New Countdown Widget on Homepage

As we get near the end of the semester (as of today, there are five weeks of class remaining), I wrote up a new “countdown” widget for my class, and I thought that would be something good to share here as an example of simple date-based widget. In this post, I’m going to focus on the nitty-gritty of how to make the widget. Meanwhile, you can see that this widget is also related to time management; more about that here: time management posts.

How does the widget work? I created this date-based text widget using RotateContent.com, a free online tool that converts HTML tables to javascripts. As you can see, the countdown widget “counts down” the days until the end of the semester, and alerts students how many points, more or less, they should have based on whether they are trying to finish the class with an A by the end of Week 15 or if they want to finish up before Dead Week in order to have a week off at the end of the semester to prepare for exams in their other classes (Dead Week is has long been a sore spot at my school, as you can read in the student newspaper).

So, voilà, you can see the widget at work in the side bar of the blog here: Class AnnouncementsBecause I use that blog as my Canvas homepage, you can see how it looks here in one of my classes; the countdown widget is under the growth cat and above the Twitter stream; I don’t want to make a big deal about it, but I do want it to be there persistently, updating automatically day by day as we get closer to the end of the semester. My classes are open, so feel free to click and take a look; no log-in required: India.MythFolklore.net:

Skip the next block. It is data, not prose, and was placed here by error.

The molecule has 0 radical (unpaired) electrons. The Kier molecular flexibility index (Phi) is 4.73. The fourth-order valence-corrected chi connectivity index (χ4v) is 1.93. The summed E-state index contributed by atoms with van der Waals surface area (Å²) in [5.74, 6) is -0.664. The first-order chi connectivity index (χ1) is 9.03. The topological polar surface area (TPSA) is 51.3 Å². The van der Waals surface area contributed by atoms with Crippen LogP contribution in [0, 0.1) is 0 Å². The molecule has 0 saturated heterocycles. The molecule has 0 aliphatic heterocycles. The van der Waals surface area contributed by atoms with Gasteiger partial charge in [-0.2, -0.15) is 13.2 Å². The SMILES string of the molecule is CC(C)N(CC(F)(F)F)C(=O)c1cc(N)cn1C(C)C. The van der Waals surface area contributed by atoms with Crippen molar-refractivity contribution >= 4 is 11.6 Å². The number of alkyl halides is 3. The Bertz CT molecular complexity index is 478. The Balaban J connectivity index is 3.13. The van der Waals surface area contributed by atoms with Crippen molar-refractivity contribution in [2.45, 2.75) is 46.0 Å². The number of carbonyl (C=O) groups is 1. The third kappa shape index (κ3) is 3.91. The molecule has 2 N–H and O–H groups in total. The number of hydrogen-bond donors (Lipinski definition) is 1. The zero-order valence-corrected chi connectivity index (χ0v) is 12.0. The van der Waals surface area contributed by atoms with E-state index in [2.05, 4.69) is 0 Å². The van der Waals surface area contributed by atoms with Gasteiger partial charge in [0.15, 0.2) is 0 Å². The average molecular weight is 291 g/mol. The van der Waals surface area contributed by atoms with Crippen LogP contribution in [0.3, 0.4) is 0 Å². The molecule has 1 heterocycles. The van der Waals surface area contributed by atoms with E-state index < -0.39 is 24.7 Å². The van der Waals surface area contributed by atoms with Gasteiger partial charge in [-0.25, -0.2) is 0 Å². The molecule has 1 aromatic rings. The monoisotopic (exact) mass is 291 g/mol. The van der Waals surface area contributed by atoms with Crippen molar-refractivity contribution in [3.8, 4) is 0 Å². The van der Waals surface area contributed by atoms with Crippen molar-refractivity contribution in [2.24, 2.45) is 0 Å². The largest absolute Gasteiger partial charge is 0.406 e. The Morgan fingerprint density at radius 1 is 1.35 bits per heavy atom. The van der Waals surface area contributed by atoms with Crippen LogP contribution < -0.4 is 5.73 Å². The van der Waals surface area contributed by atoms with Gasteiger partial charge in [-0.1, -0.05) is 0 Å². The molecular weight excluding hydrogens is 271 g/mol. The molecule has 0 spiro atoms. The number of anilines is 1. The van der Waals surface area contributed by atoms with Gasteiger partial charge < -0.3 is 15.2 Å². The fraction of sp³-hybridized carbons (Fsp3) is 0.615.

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Making the widget. Here’s a step by step guide:

STEP ONE. Create an HTML table. The content is dynamic with a date that responds to the system clock, but it doesn’t require any fancy programming. Instead, you create the widget by generating a simple HTML table with the dates you want in the left-hand column and the corresponding HTML content (which can be anything: text, links, images, etc.) in the right-hand column: countdown.html. I actually wrote this using a spreadsheet since the content is basically a kind of formula that repeats, although the formula shifts during Thanksgiving Break and then during Week 15 when it’s no longer possible to finish before Dead Week. So, the content is partly automated (I used the spreadsheet to fill in the dates, the points, and most of the text), but also something I manually tweaked in the resulting HTML table.